Throat-grabbing tale of a house that needs victims

Throat-grabbing tale of a house that needs victims

Content Creator
John Millen used to teach English and French in a secondary school in the UK. He believes telling others about a good book is a brilliant thing to do.
The Hunting Ground
By Cliff McNish
Published by Orion
ISBN 978 1 84255 993 2

If your first ride is the Ghost Train or the Haunted House when you spend a day out at the theme park, then The Hunting Ground is the novel for you. Trusty novelist Cliff McNish's latest young adult novel is a scary, no-spooks-barred ride into very creepy territory. This is a serious, atmospheric, chilling tale guaranteed to raise the hairs on the back of the neck of even the most sceptical reader.

Teen brothers Elliott and Ben are used to living in old houses and mansions. Their father is a professional property renovator, and his commissions to do up crumbling houses take him all over Britain. The boys have to travel where Dad's current project takes him. They are used to temporary homes and all that the homes bring to their nomadic lives.

Elliott sometimes wishes the three of them could settle down in a permanent home, but he does admit there is always a sense of adventure when they move into the next ancient mansion because there are always spooky rooms and overgrown grounds to explore. But neither Elliott nor Ben is prepared for what happens when they move into Glebe House.

At first, it all seems more of the same when the boys and their father move into Dad's latest commission. Glebe House is ancient, neglected and the owners want it restored to its former glory. There are the usual cobweb-strewn rooms and dark corridors where no light ever seems to penetrate. None of this fazes the boys. They have seen it all before.

So why does Elliott feel ill at ease the moment they move into the mansion? Why does he wake in the middle of the night, feeling scared? The boys have been banned from going into the dangerous part of the house, the East Wing, but Elliott soon suspects his younger brother is disobeying their father's orders.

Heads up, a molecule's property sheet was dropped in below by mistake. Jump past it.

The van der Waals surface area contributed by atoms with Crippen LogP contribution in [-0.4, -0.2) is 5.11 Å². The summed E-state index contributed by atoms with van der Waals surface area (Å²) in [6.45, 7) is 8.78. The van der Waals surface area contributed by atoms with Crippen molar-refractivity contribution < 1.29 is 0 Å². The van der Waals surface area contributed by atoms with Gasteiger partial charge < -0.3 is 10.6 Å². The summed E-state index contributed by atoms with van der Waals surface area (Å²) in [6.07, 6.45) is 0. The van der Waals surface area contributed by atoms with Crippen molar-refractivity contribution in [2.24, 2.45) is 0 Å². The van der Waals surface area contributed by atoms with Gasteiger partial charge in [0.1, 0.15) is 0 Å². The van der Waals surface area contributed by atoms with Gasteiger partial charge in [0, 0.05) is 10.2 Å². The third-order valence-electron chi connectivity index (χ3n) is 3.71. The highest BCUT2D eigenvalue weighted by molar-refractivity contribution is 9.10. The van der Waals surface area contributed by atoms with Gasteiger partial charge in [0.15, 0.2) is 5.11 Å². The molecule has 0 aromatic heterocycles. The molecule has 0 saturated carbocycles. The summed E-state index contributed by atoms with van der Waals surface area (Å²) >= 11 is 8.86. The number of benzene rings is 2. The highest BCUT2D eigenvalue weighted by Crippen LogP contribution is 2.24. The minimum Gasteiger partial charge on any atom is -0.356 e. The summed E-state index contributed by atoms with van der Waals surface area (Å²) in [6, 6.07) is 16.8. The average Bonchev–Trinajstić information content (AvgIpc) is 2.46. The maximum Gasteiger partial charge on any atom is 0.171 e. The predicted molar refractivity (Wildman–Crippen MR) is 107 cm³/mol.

Ben does not usually lie to Elliott, but there is something strange going on with Ben and the forbidden East Wing. And who is the mysterious old woman who wanders around the grounds with dead flowers pinned to her dress? Glebe House is not like the other mansions the boys have known. There is a presence here that is trying to make a connection. The boys talk to their dad about their fears, and he decides to get his sons away from Glebe House. But it is too late. They are trapped.

The Hunting Ground is a throat-grabbing slice of haunted house horror, and it is not for younger readers. McNish throws lots of classic adult horror story elements into his novel, and stirs them together with great aplomb. The creepy mansion is a character in itself. We have people isolated from the real world, long-lost diaries, abandoned children, spooky portraits and an evil spirit at the centre of it all that needs victims.

The Hunting Ground follows all the directions laid down by writers like Edgar Allan Poe and Ambrose Bierce, but McNish makes them all his own. This is a beautifully written and truly disturbing ghost story. Enjoy and shiver.

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